Development & Aid, Gender, Headlines, Health, Human Rights, Latin America & the Caribbean, Poverty & SDGs, Women's Health

PERU: Glass of Milk Half Empty

Ángel Páez

LIMA, May 14 2010 (IPS) - The “Glass of Milk” Programme, created in 1985 in Peru to provide a nutritional supplement for the most vulnerable population, specifically children up to six years old and pregnant and nursing women, is undermined by poor oversight, according to an audit by the Comptroller General’s Office.

The programme has a budget of 136 million dollars a year, and a target population of 4.2 million people, including 2.8 million children under six. However, some of the potential beneficiaries are not getting their glass of milk, because of discrimination in the allocation of resources.

For instance, in urban districts where five percent of the population are poor, the programme spends 52 cents of a dollar per person, but in rural districts where the poverty rate is 90 percent, only 7 cents are allocated per head, according to the Comptroller’s Office report, which was seen by IPS.

The official audit also found that the milk delivered by the programme is sometimes diverted so that it does not all go to the children who are the priority population.

In the capital and in Callao, the main port, the programme reaches 50 and 59 percent, respectively, of the target population.

In regions like Apurimac and Pasco, which have poverty rates of 69 and 63 percent, respectively, the milk rations reach 65 and 67 percent of those enrolled as beneficiaries.


Professor Enrique Vásquez at the private Pacific University Research Centre has published several studies warning that poor management was undermining the goals of the programme.

“The Comptroller’s Office report has confirmed our own research,” Vásquez told IPS.

“One of the main problems we see is that the programme’s beneficiaries have not been fully identified (by age group and poverty level), which implies that the supplements do not reach the entire needy population. The siphoning away of the rations is a waste of resources, because the glass of milk is not reaching those who need it most,” he said.

The programme and its budget are administered by 1,639 municipal governments and 195 provincial governments.

The official audit investigated 1,263 municipalities, handling a total budget of 96.3 million dollars in 2008. The sample was large enough to detect an anomaly: nearly half the budget (42 percent) was spent on milk purchases from only six companies, five of which are located in Lima.

In other words, districts far from the country’s capital are buying the more expensive products supplied by companies in Lima.

For example, impoverished districts located far from Lima in the Peruvian regions of Huánuco, Huancavelica and Apurimac in the central and southern Andes, and in Puno in the southeastern Altiplano, purchased evaporated milk from the Niisa Corporation in Lima, when it would have been cheaper to buy supplies closer to home.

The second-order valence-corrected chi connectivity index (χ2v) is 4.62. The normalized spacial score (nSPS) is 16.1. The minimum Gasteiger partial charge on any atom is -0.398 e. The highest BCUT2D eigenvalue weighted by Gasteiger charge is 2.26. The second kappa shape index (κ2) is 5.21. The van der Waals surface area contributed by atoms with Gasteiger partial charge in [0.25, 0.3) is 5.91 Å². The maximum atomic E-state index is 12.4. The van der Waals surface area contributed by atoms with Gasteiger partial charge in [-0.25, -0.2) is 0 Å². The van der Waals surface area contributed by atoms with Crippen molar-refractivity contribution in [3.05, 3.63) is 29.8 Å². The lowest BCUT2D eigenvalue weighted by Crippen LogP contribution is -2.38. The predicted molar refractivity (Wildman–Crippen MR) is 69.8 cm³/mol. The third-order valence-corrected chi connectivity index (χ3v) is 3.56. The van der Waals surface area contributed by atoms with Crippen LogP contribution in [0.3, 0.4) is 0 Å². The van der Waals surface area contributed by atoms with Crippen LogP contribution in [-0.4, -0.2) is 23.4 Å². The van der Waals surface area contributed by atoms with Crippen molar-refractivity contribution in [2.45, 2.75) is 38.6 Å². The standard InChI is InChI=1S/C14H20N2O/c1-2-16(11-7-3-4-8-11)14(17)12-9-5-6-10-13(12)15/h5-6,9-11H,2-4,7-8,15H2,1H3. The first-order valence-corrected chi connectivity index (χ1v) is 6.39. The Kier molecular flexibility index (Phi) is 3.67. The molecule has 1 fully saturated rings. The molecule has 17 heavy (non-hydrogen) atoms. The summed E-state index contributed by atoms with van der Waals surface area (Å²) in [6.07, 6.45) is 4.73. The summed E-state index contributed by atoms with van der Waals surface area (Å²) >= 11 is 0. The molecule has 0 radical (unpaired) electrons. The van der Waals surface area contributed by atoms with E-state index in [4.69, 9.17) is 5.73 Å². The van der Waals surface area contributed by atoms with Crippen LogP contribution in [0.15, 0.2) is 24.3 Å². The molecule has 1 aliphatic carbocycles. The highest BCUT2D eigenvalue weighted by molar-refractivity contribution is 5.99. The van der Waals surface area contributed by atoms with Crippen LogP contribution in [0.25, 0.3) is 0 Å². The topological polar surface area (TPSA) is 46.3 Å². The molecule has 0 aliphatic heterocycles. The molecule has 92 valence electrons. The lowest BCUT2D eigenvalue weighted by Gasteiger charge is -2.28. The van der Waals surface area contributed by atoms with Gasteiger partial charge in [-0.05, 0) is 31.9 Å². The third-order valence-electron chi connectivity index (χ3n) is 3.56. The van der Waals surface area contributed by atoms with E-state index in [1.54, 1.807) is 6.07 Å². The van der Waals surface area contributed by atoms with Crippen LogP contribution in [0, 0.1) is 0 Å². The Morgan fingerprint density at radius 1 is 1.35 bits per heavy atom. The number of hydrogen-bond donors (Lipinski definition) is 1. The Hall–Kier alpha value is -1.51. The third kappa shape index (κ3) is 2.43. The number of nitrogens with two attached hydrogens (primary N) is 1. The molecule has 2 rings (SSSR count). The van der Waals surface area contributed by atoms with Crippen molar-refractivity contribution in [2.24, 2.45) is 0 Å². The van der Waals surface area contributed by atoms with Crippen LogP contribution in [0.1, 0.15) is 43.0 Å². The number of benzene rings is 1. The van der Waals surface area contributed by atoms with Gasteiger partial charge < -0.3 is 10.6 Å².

Irregular procurement procedures by municipal governments, favouring certain suppliers in Lima, may be responsible for this, according to the audit report.

The national head of the Glass of Milk Committees, Pilar Brito Álvarez, had a different view. “If most of the purchases are made from six suppliers, it is because they win the tendering processes, which are open to participation by any company,” she told IPS.

However, the Comptroller’s Office found evidence of price manipulation for the benefit of supplier companies.

“The major suppliers do not necessarily offer the best prices,” the report says.

“Poor monitoring is another failing of the Glass of Milk Programme. Since oversight is inadequate, nobody takes responsibility for the inefficiency,” Vásquez said.

The official audit also found that the milk rations distributed did not always have the prescribed nutritional value.

“Out of the 1,263 municipalities analysed, only 523 (41 percent) delivered a milk ration with the specified minimum nutritional value, at least once a year,” the report says. “The other 740 municipalities did not provide a single milk ration in 2008 that fulfilled the nutritional requirements.”

The Comptroller’s Office does not have enough branches in the country to supervise the programme.

Each municipality ought to have an institutional oversight office reporting to the Comptroller General’s Office, but only 122 of the 195 provincial governments and 106 (six percent) of the 1,639 municipalities have such an office.

“The Ministry of Women and Social Development should oversee the performance of the Glass of Milk Programme,” José Vega, the chairman of the parliamentary oversight commission, told IPS. “We should supervise it too, but unfortunately we are snowed under with other investigations,” he said.

However, the Ministry of Women and Social Development told IPS that it does not exercise oversight of the programme.

 
Republish | | Print |